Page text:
A judge on Thursday set an April trial date for death-penalty defendant Tiffany Moss, the Gwinnett County woman who is representing herself against a murder charge that she starved her 10-year-old stepdaughter to death.
Shackled and wearing a prison jumpsuit, Moss walked into court holding nothing in her hands — no court documents, no pen and paper with which to take notes of the proceedings. On the few occasions Superior Court Judge George Hutchinson asked her if she had any questions, Moss politely answered no and said nothing else.
Against the advice of just about everyone associated with the case, Moss, saying it’s God will, has decided to defend herself alone. Hutchinson, who has strongly urged Moss to accept legal representation, previously appointed Brad Gardner and Emily Gilbert from the state Office of the Capital Defender to serve as standby lawyers in case Moss changes her mind. The two grim-faced capital defenders sat behind Moss in the courtroom gallery during Thursday’s brief hearing.
Hutchinson set April 8 for potential jurors to show up at the courthouse and for jury selection to begin April 15.
One potential holdup to the trial is an ongoing challenge to the county’s jury pool raised by lawyers for another death-penalty defendant in Gwinnett, District Attorney Danny Porter told the judge. If the Georgia Supreme Court decides to hear an appeal involving that issue, Moss’s trial may have to be delayed until that is resolved.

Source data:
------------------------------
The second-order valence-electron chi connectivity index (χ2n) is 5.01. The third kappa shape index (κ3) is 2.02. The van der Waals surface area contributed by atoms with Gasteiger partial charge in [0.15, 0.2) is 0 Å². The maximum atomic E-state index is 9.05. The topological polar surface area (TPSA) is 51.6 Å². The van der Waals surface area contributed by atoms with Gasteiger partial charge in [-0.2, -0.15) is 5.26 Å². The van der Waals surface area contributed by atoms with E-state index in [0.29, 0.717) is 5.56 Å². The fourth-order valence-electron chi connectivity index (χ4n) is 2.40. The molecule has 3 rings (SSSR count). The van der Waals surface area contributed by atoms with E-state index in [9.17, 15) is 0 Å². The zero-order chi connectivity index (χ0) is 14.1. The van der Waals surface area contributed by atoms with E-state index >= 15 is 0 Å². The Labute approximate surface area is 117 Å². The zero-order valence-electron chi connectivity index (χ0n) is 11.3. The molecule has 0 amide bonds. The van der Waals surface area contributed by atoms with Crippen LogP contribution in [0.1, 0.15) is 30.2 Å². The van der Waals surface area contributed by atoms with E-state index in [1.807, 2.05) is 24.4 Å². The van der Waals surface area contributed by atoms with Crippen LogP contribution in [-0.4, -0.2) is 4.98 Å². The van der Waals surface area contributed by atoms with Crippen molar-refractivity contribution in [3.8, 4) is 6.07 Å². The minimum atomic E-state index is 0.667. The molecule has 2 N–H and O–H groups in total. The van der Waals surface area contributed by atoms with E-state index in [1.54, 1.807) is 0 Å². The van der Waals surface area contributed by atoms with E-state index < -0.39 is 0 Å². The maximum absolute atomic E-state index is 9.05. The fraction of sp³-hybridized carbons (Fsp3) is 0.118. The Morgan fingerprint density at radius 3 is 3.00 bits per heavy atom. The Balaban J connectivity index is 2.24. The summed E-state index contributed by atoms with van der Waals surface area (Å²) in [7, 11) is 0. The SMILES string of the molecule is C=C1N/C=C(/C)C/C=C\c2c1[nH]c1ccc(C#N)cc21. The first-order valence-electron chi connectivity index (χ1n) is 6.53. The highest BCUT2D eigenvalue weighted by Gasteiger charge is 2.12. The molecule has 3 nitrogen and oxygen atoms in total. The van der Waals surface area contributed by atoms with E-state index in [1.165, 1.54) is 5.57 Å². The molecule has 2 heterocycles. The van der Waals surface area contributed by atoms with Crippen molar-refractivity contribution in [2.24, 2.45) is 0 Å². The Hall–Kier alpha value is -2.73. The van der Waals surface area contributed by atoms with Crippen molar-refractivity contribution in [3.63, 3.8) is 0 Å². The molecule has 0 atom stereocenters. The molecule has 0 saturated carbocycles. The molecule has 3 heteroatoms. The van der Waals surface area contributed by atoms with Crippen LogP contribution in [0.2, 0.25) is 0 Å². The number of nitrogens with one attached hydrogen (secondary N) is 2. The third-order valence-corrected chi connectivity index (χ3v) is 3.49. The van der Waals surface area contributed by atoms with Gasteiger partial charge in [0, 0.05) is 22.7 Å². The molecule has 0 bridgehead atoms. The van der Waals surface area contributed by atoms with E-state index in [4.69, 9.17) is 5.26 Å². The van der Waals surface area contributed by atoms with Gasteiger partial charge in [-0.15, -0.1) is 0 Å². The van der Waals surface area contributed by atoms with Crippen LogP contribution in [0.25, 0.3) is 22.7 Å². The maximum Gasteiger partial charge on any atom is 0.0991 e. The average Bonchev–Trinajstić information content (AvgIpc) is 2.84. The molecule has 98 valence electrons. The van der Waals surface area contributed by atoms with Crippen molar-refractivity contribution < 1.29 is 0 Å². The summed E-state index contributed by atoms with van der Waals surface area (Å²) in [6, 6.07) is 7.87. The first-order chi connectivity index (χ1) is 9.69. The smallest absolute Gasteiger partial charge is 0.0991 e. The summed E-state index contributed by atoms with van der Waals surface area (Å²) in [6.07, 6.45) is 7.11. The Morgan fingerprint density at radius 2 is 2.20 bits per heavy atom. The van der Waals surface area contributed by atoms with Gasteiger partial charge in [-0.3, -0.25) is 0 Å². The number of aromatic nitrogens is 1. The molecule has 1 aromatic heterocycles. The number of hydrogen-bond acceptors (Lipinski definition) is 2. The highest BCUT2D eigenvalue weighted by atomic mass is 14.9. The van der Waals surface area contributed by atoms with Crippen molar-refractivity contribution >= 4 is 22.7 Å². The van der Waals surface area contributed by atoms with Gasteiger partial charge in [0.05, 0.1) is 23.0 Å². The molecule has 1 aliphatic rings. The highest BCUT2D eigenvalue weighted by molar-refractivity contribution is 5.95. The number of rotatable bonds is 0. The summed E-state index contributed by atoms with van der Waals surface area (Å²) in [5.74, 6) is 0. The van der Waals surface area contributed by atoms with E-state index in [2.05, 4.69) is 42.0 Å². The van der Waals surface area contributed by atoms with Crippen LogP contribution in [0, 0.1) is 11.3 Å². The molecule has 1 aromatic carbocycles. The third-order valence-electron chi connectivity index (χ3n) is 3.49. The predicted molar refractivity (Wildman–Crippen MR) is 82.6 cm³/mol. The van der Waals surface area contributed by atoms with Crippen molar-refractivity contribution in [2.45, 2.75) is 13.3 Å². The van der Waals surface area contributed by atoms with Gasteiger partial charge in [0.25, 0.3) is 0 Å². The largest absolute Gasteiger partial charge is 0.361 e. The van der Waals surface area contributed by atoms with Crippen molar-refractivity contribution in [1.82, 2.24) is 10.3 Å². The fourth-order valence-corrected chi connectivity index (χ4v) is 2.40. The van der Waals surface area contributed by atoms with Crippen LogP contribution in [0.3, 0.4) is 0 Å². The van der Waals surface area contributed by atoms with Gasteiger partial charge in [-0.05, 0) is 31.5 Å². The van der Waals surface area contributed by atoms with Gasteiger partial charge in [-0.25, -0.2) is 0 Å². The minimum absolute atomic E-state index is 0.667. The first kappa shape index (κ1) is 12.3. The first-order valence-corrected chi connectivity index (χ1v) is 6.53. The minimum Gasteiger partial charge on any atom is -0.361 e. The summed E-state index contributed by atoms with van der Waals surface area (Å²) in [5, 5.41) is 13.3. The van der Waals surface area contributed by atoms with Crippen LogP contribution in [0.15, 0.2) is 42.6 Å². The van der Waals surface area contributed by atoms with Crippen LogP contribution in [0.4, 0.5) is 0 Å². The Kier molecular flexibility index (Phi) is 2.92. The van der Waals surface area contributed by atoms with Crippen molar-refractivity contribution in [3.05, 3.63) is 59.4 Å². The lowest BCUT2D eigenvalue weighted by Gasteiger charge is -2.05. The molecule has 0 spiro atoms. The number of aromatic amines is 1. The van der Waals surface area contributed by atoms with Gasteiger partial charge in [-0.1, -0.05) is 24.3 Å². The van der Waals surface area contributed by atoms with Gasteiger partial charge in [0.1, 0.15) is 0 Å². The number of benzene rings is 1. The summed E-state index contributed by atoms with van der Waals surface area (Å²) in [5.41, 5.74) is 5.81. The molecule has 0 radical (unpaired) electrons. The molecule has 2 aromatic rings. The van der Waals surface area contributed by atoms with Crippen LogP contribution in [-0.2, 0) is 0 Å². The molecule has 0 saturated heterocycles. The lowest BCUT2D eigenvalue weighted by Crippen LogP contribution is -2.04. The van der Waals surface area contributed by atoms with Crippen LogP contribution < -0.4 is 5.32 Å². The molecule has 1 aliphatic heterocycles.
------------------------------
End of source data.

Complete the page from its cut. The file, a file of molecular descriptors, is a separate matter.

Moss is accused of starving 10-year-old Emani Moss to death and then burning her body in 2013. Emani weighed only 32 pounds when her body was found in a dumpster outside the apartment where she lived with her father, Eman Moss, and her stepmother.
Emam Moss, who was also charged in the case, pleaded guilty in exchange for a sentence of life in prison without the possibility of parole. He has agreed to testify for the state.
Last year, Hutchinson ruled that Moss could represent herself, but he allowed Gardner and Gilbert to appeal his decision to the state Supreme Court. In December, the justices declined to hear the appeal, which led to Thursday’s hearing.
Before adjourning court, Hutchinson asked Moss, “Is there anything you need in your trial preparations coming up?”
“No, sir,” she replied.
When the hearing was over, Porter, the longtime Gwinnett DA, said prosecuting a death-penalty case against a lawyer-less defendant “presents an unusual set of challenges.”
“You not only have to prepare the case, you also have to keep an eye on the record to make sure no mistakes are being made. And then there’s the question of how far do you go to protect her from herself?”
Moss’ decision to represent herself in a capital case is not without precedent.
In 2015, Jamie Hood, serving as his own lawyer, was convicted of the murder of an Athens-Clarke County police officer. But the jury declined to impose a death sentence, and Hood was sentenced to life in prison without parole.
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